Tiny houses take many and varied forms: reoutfitted RV’s, prefabricated Muji houses, Nestron pods, etc. And they can be found anywhere from North America to New Zealand.
Aside from simpler living, these communities feature many common areas and community meeting places.
Tiny homes are conventionally 500 square feet or less in size, and are both affordable and sustainable. They are custom made for all-natural settings and self-sufficient owners.
As may be expected, tiny home communities are popping up around the world.
Spur, Texas, United States
The first United States community to accommodate tiny houses, Spur, Texas, this community contains homes that—by mandate—include wood or metal framing, flush toilets, and sound electrical work. And the town itself is wired with fiber-optics.
Terrace, British Columbia, Canada
Canada’s inaugural small home community is Bluegrass Meadows Micro Village, situated in the forest of British Columbia and surrounded by mountains and rivers. These tiny homes come with small prices, starting at only $700 per month. And empty lots are available for owners who already have tiny homes. Community amenities include a common cabin with laundry, along with water, power, sewage, recycling, internet, and snow removal in the winter. Future plans include a community garden, recreation spot, and fire pit area.
Las Vegas, Nevada, United States
This signature tiny home neighbourhood known as Airstream Village comes complete with beautiful homes and shared amenities that include a playground, swimming pools, stage, fire pits, community areas, regular art show installations, etc. House designs include the 240 square foot Airstream trailer and 140 square foot Tumbleweed cabin, with high tech home features and sustainable materials combining for perfect little homes.
San Diego, California, United States
The Tiny House Block, outside San Diego, is designed to reconnect people to the concepts of nature and community. Mountains. Hiking trails. Restaurants and taverns. Tiny homes featured here include “Farmhouse,” “Crystal Zen,” “Blue Sky,” “Flower Fun,” and more. No TVs here, but people busy themselves with games, books, and private backyard havens.
Kurkku Fields, Chiba Prefecture, Japan
Started by music producer Takeshi Kobayashi, Kurkku Fields is a sustainable farm and park that features a tiny house village on the side, an organic vegetable farm, a free-range chicken ranch, an interior dining room that serves farm to table food, outdoor art presentations by Yayoi Kusama, Anish Kapoor, and Camille Henrot, a solar farm, a bio geo energy filter, etc. The tiny house village is a place for short-term stays, but its models are geared toward sustainability and natural living.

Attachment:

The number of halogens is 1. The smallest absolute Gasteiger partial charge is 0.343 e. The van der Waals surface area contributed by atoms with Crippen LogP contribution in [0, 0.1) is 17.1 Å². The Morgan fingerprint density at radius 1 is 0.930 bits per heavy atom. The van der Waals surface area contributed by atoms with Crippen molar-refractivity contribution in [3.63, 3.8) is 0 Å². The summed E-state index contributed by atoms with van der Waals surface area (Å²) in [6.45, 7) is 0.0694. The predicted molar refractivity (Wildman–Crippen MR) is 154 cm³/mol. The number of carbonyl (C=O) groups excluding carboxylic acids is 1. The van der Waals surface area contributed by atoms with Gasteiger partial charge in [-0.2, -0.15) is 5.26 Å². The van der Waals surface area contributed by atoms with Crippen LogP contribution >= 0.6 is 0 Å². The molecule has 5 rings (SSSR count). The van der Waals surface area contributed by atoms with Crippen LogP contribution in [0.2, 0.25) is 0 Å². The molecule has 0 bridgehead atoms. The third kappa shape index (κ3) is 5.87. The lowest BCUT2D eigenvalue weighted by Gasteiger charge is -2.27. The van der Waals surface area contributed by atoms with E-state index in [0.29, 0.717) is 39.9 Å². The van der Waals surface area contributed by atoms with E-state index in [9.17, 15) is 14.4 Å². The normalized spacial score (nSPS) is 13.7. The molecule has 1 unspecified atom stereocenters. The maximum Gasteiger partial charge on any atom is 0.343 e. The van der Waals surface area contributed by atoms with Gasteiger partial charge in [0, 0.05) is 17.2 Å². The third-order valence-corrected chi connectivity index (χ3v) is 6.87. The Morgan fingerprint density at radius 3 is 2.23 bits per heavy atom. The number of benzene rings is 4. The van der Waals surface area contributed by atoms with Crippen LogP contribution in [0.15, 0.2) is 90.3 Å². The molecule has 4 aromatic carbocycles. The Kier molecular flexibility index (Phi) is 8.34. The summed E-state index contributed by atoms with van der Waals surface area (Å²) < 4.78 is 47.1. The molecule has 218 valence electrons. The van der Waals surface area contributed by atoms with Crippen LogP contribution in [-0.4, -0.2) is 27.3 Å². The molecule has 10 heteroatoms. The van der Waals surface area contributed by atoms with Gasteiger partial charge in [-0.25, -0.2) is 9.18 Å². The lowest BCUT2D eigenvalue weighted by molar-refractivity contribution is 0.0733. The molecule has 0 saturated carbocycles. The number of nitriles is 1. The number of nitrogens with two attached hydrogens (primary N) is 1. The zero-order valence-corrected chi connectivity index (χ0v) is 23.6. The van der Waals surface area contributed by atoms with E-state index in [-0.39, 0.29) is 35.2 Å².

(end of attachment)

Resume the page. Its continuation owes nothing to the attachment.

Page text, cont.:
Fairplay, Colorado, United States
The Whispering Aspen Village in Fairplay, Colorado, situated in the Mosquito Mountain Range, is popular with skiers and snowboarders. Offering more than 20 existing cabins for rent and RV’s, plus even tiny homes on wheels, the village features common areas such as a clubhouse and recreational spots. The cabins are, much like their surrounding area, quaint and charming.
Muriwai, New Zealand
Started by businessman Kyron Gosse and his corporation Go Tiny, The Micro Collective in Muriwai is planned to become New Zealand’s inaugural tiny home village. Gosse planned for the village to include tiny houses constructed by their owners, stressing liberty and self-sufficiency. The village’s center would be claimed by a plant-based café and collaborative space to cultivate a community. While the village has yet to be constructed, it is intended to drive the tiny house movement in New Zealand.
Calgary, Alberta, Canada
The “Homes for Heroes” village in Calgary was custom made for homeless veterans, in a program led by the Homes for Heroes Foundation and geared toward the support of vets in need. Aside from fully outfitted, 275-square-foot homes, the village features mentoring, case management, and counseling services—and the low rental price includes it all.